According to records including the Buzenshi, Moji Castle was built in 1185 by Taira no Tomomori's vassal Kii Michisuke around the time of the Battle of Dan-no-ura, which took place in the waters below the mountain. In 1255, Fujiwara no Chikafusa entered the castle as Buzen Daikanshi and began to call himself Moji, establishing the Moji clan. During the Nanbokucho, or Northern and Southern Courts period, the Moji clan was split, with Moji Castle’s castellan, Moji Chikahisa supporting the Northern Court and Moji Chikayori of nearby Sarubuki-jo joining the Southern Court.
During the Sengoku period, battles surrounding the castle continued, and in 1430, Akizuki Harutane and Harada Nobutomo attacked the Ouchi clan and captured the strategically important Moji Castle. It remained as a castle of the Ouchi clan, but after the Taineiji Incident in 1551, and the Battle of Itsukushima, as a part of the non-aggression pact between the Mori clan and the Otomo clan, Buzen Province and Moji Castle became the property of the Otomo clan. However, in 1558, the Mori clan’s general Kobayakawa Takakage attacked and captured Moji Castle and appointed Niho Takayoshi as its master.
In 1561, tens of thousands of Otomo Yoshishige's forces attacked Moji-jo Castle (Battle of Moji-jo Castle), however, the Mori clan repulsed them. Taking advantage of this defeat, Otomo Yoshishige became a monk and took the name Sorin, and proceeded with reconciliation negotiations through the shogun Ashikaga Yoshiteru.
Otomo Sorin then recaptured the castle in September of 1559. The Mori, led by Kobayakawa Takakage quickly recaptured the castle yet again.
In 1561, Otomo Sorin’ forces attacked Moji Castle supported by the Portuguese who provided three ships around 550tons, each with a 300 man crew and 17 or 18 cannons each. This is believed to be the first bombardment by foreign ships on Japan. The Portuguese withdrew having spent their ammunition, which was enough for the Oomo troops to establish themselves around Moji castle.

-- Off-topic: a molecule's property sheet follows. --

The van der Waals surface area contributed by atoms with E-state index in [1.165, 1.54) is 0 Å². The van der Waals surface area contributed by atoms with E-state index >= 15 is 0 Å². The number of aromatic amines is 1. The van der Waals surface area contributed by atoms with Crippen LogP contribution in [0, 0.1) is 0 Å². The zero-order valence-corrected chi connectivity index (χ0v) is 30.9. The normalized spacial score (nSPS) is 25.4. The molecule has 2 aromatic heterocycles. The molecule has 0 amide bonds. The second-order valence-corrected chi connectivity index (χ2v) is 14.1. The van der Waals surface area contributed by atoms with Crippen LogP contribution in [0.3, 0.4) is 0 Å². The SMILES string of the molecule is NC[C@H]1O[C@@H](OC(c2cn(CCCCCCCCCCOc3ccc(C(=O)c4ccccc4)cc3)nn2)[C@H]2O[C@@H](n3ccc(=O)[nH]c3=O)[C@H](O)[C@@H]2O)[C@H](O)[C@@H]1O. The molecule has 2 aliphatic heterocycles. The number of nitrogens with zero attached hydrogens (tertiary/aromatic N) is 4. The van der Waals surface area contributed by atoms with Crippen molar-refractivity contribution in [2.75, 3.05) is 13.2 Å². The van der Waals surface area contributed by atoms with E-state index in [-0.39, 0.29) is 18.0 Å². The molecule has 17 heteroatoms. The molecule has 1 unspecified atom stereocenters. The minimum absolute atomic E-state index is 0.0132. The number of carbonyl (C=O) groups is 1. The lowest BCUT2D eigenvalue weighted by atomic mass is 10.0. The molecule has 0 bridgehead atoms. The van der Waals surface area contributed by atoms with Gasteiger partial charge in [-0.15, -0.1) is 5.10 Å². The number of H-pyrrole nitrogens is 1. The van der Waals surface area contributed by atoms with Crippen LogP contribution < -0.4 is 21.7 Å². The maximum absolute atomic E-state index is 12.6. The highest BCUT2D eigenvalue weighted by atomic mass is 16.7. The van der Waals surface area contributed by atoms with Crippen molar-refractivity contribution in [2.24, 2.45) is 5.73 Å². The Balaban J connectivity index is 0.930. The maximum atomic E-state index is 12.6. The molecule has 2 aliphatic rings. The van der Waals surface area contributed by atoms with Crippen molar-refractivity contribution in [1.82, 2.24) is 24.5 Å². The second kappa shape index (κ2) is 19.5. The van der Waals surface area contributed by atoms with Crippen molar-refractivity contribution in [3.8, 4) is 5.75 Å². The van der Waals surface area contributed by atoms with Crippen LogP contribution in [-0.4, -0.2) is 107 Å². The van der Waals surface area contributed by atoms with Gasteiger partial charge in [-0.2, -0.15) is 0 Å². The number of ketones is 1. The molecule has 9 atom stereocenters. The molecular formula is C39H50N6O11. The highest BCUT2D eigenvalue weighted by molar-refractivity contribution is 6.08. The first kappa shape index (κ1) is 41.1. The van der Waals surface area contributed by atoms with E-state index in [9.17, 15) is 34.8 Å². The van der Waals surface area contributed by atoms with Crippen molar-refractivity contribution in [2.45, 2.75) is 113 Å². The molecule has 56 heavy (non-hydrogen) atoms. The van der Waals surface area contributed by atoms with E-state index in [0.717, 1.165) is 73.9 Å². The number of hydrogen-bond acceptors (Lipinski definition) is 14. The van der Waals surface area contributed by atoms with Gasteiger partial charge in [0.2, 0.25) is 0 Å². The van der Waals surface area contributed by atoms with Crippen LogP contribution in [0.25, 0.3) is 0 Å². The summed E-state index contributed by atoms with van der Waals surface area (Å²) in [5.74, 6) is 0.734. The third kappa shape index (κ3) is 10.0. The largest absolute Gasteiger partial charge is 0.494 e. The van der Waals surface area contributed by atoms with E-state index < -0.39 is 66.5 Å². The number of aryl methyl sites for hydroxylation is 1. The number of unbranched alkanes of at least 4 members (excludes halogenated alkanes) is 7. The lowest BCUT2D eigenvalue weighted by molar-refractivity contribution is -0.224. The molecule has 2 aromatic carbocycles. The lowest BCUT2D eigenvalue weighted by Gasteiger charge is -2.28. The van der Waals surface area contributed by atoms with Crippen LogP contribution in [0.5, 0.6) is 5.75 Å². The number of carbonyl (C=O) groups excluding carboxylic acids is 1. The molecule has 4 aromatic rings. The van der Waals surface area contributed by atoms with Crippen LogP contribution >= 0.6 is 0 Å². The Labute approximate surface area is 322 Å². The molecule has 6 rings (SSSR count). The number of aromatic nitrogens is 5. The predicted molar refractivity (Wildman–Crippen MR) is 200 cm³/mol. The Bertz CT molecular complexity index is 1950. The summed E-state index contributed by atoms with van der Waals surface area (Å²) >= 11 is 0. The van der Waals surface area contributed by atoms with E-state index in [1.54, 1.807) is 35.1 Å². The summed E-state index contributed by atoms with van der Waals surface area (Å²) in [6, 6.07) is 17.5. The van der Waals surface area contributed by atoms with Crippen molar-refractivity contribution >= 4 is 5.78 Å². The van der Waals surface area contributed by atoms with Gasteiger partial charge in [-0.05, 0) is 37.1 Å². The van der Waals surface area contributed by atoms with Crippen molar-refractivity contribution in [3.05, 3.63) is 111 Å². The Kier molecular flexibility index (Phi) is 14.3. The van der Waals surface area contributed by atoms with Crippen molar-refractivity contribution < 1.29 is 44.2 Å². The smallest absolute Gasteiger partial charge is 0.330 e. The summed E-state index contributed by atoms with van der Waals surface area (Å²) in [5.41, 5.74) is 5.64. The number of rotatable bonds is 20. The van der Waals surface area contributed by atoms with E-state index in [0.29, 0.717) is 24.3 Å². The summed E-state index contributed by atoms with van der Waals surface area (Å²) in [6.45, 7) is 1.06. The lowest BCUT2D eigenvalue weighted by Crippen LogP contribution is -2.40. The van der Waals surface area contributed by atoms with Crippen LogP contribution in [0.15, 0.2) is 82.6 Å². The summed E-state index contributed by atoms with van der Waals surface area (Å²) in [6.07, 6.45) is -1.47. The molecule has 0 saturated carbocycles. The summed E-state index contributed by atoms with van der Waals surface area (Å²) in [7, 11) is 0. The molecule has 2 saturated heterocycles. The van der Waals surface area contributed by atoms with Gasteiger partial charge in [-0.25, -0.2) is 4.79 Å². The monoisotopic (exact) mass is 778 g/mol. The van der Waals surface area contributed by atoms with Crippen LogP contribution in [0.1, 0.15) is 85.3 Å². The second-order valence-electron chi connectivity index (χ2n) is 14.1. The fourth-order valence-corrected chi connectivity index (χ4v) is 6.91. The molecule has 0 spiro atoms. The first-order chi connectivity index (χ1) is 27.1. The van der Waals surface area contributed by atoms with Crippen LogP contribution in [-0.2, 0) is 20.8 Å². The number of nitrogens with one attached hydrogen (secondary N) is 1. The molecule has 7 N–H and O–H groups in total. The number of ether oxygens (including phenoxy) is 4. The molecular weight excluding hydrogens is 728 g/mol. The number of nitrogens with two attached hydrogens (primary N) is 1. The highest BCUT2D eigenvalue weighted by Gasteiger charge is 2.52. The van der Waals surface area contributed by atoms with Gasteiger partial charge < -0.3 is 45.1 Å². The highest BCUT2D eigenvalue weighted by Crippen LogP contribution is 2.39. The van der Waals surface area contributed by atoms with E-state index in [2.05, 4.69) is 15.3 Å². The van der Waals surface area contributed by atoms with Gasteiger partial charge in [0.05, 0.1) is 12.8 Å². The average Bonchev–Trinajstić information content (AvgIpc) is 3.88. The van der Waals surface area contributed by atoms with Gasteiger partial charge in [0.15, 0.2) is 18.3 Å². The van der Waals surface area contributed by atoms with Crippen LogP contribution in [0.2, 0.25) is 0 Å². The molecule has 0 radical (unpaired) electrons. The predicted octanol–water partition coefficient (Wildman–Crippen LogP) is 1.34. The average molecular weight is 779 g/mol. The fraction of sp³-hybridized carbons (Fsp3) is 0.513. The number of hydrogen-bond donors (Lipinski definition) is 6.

The defenders managed to break the siege lines and supplies and reinforcements the castle. An all-out assault by the Otomo on the castle on 10 Oct. 1561 failed, and the castle finally remained in Mori possession.
When Hosokawa Tadaoki entered Buzen Province in 1600, Moji Castle was repaired and Nagaoka Kageyoshi was placed in charge of the castle. In mid-April of 1612, Miyamoto Musashi took refuge in Moji Castle immediately following the duel with Sasaki Kojiro on Ganryujima. Musashi and Nagaoka Kageyoshi had long been on good terms, however, following the bout, the late Sasaki Kojiro’s followers, outraged at the loss of their master, spread false rumors about Musashi, to the extent that Lord Nagaoka asked Musashi to leave the castle.
Moji Castle was abandoned in 1617. The Shimonoseki fortress of the Imperial Japanese Navy’s Shimonoseki fortress was built on the site in 1892, and so most of the remains were destroyed, but some ishigaki stone walls from the past still remain.
Moji Castle is a Yamajiro (mountain castle) in Moji, Kitakyushu City, Fukuoka Prefecture. Built on the 175m high mountain on the eastern side of the great Kanmon Bridge strategically overlooking a narrow stretch of the Shimonoseki Kanmon Straights, and providing fine views of the northern and southern coastlines. The ruins of the castle have been maintained as Wabukari Park.
The mountain is mostly covered in trees and thick vegetation hiding any other castle fortifications, however, what appears to have been a large kuruwa (bailey) could be seen about 8m below the southern end of the Honmaru.
Although mostly unknown, Moji Castle is an easy to climb castle site in a difficult to access location.
Profile by ChrisG (edited by ART).
|Pre Edo Period
|Ishigaki, Kuruwa, Dorui, Koshikuruwa
|Norfolk Hiroba Station or Kanmonkaikyōmekari Station on the Moji Port Retro Train
|24/7 free; mountain
|Kitakyūshū, Fukuoka Prefecture
|33° 57' 29.45" N, 130° 58' 7.25" E
|Added to Jcastle
|Admin Year Visited
|Friends of JCastle